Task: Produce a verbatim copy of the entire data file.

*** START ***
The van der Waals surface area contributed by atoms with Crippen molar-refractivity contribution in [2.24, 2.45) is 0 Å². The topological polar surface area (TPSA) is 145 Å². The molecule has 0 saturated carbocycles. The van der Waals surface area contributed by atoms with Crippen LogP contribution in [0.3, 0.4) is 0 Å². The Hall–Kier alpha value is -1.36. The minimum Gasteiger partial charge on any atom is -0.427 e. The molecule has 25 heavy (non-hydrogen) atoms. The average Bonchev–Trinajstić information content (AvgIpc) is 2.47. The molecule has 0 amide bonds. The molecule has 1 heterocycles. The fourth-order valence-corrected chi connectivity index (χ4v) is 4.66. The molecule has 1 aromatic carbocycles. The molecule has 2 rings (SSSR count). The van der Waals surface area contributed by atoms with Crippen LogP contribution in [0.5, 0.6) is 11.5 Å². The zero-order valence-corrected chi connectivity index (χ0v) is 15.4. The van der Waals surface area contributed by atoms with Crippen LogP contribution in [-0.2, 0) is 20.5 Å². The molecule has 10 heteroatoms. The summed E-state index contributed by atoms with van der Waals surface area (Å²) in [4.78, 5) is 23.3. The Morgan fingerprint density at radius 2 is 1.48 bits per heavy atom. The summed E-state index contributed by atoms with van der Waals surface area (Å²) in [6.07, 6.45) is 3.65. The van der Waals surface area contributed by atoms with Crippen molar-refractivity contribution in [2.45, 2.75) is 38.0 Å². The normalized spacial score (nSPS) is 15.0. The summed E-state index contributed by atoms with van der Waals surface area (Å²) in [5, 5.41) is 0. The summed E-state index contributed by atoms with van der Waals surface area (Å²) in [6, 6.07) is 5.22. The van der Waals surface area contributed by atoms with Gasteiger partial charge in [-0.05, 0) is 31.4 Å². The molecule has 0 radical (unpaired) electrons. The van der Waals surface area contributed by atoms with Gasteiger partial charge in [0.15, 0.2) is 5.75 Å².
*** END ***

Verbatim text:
The van der Waals surface area contributed by atoms with Crippen molar-refractivity contribution in [2.24, 2.45) is 0 Å². The topological polar surface area (TPSA) is 145 Å². The molecule has 0 saturated carbocycles. The van der Waals surface area contributed by atoms with Crippen LogP contribution in [0.3, 0.4) is 0 Å². The Hall–Kier alpha value is -1.36. The minimum Gasteiger partial charge on any atom is -0.427 e. The molecule has 25 heavy (non-hydrogen) atoms. The average Bonchev–Trinajstić information content (AvgIpc) is 2.47. The molecule has 0 amide bonds. The molecule has 1 heterocycles. The fourth-order valence-corrected chi connectivity index (χ4v) is 4.66. The molecule has 1 aromatic carbocycles. The molecule has 2 rings (SSSR count). The van der Waals surface area contributed by atoms with Crippen LogP contribution in [0.5, 0.6) is 11.5 Å². The zero-order valence-corrected chi connectivity index (χ0v) is 15.4. The van der Waals surface area contributed by atoms with Crippen LogP contribution in [-0.2, 0) is 20.5 Å². The molecule has 10 heteroatoms. The summed E-state index contributed by atoms with van der Waals surface area (Å²) in [4.78, 5) is 23.3. The Morgan fingerprint density at radius 2 is 1.48 bits per heavy atom. The summed E-state index contributed by atoms with van der Waals surface area (Å²) in [6.07, 6.45) is 3.65. The van der Waals surface area contributed by atoms with Crippen molar-refractivity contribution in [2.45, 2.75) is 38.0 Å². The normalized spacial score (nSPS) is 15.0. The summed E-state index contributed by atoms with van der Waals surface area (Å²) in [5, 5.41) is 0. The summed E-state index contributed by atoms with van der Waals surface area (Å²) in [6, 6.07) is 5.22. The van der Waals surface area contributed by atoms with Gasteiger partial charge in [-0.05, 0) is 31.4 Å². The molecule has 0 radical (unpaired) electrons. The van der Waals surface area contributed by atoms with Gasteiger partial charge in [0.15, 0.2) is 5.75 Å².